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Nostradamus had predicted the birth of the future Louis XIV, King of France, in quatrain IV.93, which he had published in 1555. I will not analyse this quatrain fully, here, as my interest lies elsewhere. However, I will set down the quatrain, below, as it appeared in the 1557 edition of Nostradamus' Propheties. 1

The verse is complex treatment of a tense situation. However, from our point of view, it is sufficient to note that the final two lines are relatively clear about the type of child who will be born.

Then will be born in France a prince so royal
Then all the princes will see that he is come from the sky.

The two lines make immediate sense when we realize that not only would this child be called "God Given" Dieudonné but that he would be known as le Roi soleil, the Sun King. Quite literally, this child will be recognised by all the princes of Europe as having come from the sky. As the historian, John B. Wolf, records it is hard to believe that any other child of the seventeenth century had been more welcomed than the future Louis XIV. 2

This child's father, Louis XIII, had been astonished at the news that, after two decades of childless marriage, Anne of Austria was pregnant. In the hope that a son would be born, he decided to dedicate, with all due pomp and ceremony, his royaume to the Virgin Mary. This enables us to date the now-traditional governance of Virgo over France, within the astrological choreographies, to the year 1638.
The birth of the Dauphin was officially observed by the astrologer, Morin de Villefranche, from a terrace outside the birthing room at the château de Saint-Germain. 3

At the time of his birth, at 11:11 AM on 5 September 1638, his Sun and Mercury were in Virgo, his Venus and the Moon conjunct in the kingly Leo. One French astrologer, not so privileged as Morin, and with more poetic fervour than scientific sense, had insisted that the Sun itself had come closer to the earth than usual in order to associate itself with the new Dauphin. 4

Whether this astrologer was possessed of prevision or was merely foolish, we cannot possibly say.

In the engraving above, the young Louis XIV is shown in the arms of his wet nurse. 5

Louis XIV died in the afternoon of 31 August 1715, after a long and painful series of illnesses. By the time of his death, gangrene had spread over the whole of his leg. I mention this horrid detail only because it became part of the innuendo in a poorly written, near-doggerel poem on astrology by the English poet, stenographer, and student of the arcane writings of Boehme, John Byrom: 6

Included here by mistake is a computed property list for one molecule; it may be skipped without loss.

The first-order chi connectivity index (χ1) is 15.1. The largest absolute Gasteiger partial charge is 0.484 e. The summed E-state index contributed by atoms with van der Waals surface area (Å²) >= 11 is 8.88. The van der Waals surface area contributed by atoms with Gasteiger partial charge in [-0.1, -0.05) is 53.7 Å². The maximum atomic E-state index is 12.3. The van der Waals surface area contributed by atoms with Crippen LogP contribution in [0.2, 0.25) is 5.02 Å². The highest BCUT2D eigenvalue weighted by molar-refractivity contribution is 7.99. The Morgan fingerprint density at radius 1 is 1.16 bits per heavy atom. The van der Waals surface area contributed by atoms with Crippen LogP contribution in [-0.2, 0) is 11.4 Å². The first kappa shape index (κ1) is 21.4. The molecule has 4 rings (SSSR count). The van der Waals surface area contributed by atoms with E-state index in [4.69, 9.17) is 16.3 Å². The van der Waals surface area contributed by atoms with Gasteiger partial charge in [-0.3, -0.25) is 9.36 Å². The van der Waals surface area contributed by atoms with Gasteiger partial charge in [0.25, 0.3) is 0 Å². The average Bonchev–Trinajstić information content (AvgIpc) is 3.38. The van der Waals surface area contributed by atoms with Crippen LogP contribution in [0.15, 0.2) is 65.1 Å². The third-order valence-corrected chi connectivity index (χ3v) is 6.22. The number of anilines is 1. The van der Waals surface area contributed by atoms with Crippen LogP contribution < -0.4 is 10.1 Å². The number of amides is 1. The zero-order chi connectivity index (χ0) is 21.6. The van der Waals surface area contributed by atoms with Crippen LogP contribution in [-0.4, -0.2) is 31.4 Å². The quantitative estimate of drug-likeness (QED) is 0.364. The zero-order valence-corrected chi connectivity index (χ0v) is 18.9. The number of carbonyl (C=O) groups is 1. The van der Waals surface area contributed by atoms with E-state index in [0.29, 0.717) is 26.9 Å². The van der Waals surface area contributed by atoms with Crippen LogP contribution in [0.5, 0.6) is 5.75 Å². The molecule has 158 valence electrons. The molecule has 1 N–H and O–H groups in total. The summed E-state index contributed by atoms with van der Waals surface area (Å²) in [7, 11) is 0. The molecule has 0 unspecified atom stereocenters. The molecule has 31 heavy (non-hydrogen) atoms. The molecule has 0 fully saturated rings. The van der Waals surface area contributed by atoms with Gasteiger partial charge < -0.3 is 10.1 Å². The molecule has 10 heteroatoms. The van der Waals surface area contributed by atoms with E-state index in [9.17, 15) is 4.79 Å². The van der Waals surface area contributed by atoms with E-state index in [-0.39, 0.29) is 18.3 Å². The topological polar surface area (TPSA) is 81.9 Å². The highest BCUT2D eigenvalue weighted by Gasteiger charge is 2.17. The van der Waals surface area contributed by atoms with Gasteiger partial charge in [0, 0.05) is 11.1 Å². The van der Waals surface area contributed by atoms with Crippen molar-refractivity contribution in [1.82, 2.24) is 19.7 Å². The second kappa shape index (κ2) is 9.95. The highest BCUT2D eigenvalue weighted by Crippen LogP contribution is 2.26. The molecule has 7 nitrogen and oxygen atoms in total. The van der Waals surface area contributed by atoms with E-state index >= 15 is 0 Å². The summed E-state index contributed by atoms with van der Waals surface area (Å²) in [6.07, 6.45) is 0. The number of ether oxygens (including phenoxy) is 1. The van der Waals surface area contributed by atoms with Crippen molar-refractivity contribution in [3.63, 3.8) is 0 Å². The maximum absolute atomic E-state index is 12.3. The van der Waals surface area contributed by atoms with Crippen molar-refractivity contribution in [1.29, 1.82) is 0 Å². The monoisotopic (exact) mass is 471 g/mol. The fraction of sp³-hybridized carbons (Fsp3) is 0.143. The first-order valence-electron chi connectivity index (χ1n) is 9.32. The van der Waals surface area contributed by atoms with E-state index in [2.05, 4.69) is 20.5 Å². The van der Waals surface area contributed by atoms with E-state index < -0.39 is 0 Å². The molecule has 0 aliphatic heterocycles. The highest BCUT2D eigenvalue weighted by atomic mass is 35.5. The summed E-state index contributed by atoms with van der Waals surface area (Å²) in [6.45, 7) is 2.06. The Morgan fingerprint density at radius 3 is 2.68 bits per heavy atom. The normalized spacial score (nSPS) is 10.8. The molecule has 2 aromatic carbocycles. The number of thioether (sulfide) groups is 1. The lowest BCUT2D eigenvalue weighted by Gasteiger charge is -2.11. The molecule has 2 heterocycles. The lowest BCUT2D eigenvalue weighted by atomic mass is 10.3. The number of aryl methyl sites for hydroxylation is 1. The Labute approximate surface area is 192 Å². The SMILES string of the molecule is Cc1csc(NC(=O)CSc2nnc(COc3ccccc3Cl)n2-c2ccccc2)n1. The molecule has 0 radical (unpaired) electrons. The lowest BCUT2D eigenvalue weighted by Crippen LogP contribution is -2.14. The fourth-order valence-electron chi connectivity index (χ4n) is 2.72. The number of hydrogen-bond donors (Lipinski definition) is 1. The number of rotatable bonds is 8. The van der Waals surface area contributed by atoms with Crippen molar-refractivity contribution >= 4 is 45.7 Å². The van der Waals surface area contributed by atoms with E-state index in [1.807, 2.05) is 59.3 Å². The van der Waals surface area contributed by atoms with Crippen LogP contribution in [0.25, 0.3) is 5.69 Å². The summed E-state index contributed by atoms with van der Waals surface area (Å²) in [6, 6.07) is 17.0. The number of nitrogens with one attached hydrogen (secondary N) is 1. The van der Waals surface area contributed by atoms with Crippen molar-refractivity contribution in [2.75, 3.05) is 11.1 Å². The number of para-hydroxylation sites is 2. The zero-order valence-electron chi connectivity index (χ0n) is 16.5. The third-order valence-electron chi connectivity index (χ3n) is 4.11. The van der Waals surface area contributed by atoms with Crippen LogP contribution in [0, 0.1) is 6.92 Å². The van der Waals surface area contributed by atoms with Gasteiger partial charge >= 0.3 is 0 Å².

And now for th'Eclipse, which is such an Appearance
As perhaps will not happen this many a Year hence.
The King of France died, the last total Eclipse,
Of a Mortification near one of his Hips. 7

The innuendo, that Louis had died from a sexual disease, happens to be an unfair calumny. 8
Here, however, it is the reference to the eclipse that I find of greater
A note left by Byrom in an earlier version of the poem had identified the reference to the solar eclipse in the poem to that which had taken place on 3 May 1715. This had been a total eclipse, lasting for just over four minutes, and had fallen in 12.15 Taurus. 9

Byrom, like so many of his contemporaries, was an amateur astrologer, but he clearly did not know enough about the art to read the ephemerides aright.
What Byrom missed is that the total eclipse that occurred nearer in time to the King's death, was far more likely to bring about that death, even though it occurred shortly afterwards. The eclipse of 27 October 1715 was annular, but lasted for over 7 minutes. It occurred in 3.21 Scorpio, and thus fell upon the King's natal Jupiter.

Solar eclipse of 27 October 1715: 03.21 Scorpio.
Jupiter in the chart of Louis XIV: 02.41 Scorpio

Byrom's humour at the expense of the French King has revealed him as nothing more than a bad astrologer.

1. Nostradamus, Les Propheties de M. Michel Nostradamus. (Lyon, Chez Antoine du Rosne, 1557), p.106.

2 John B. Wolf, Louis XIV (in the 1970 reprint of the 1968 edition), p. 26. On this same page, Wolf gives the precise time of the birth of the Dauphin derived from Morin de Villefranche (see note 2 below).

3 Jean Baptist Morin, Astrologia Gallica (1661). A large number of horoscopes have been cast for the birth of the Dauphin from this data: see for example, André Barbault, Traité Pratique d'Astrologie (1961), p. 255.

4 This claim is made in the anonymous, Le Bonheur de France (1639), p. 6, and is mentioned by Wolf, op. cit., p. 27.

5 The engraving of Louis and his wet-nurse, after a painting in the Musée de Versailles, is from Émile Bourgeois, Le Grand Siecle. Louis XIV. Les Arts. Les Idees, (Paris: Librairie Hachette, 1896), p. 11.

6 Byrom had come to appreciate the writings of Jacob Boehme through his meetings with the Divine, William Law, whom he first met at Putney on 4 March 1729, and with whom he later established a close relationship.

7 The four lines are taken from stanza X of Byrom's poem, The Astrologer, which was probably written at the close of 1723, or in the early part of 1724. See Adolphus William Ward (ed), The Poems of John Byrom. Vol. I - Miscellaneous Poems, Part 1 (1894), pp. 19-25.

8 For an account of the various maladies leading up to his death, see Wolf, op. cit., Chapter 34, pp.721ff.

9 The eclipse data in this article are derived from Neil F. Michelsen (revisions by Rique Pottenger) Tables of Planetary Phenomena (San Diego: ACS Publications, 2003 edition), p. 23.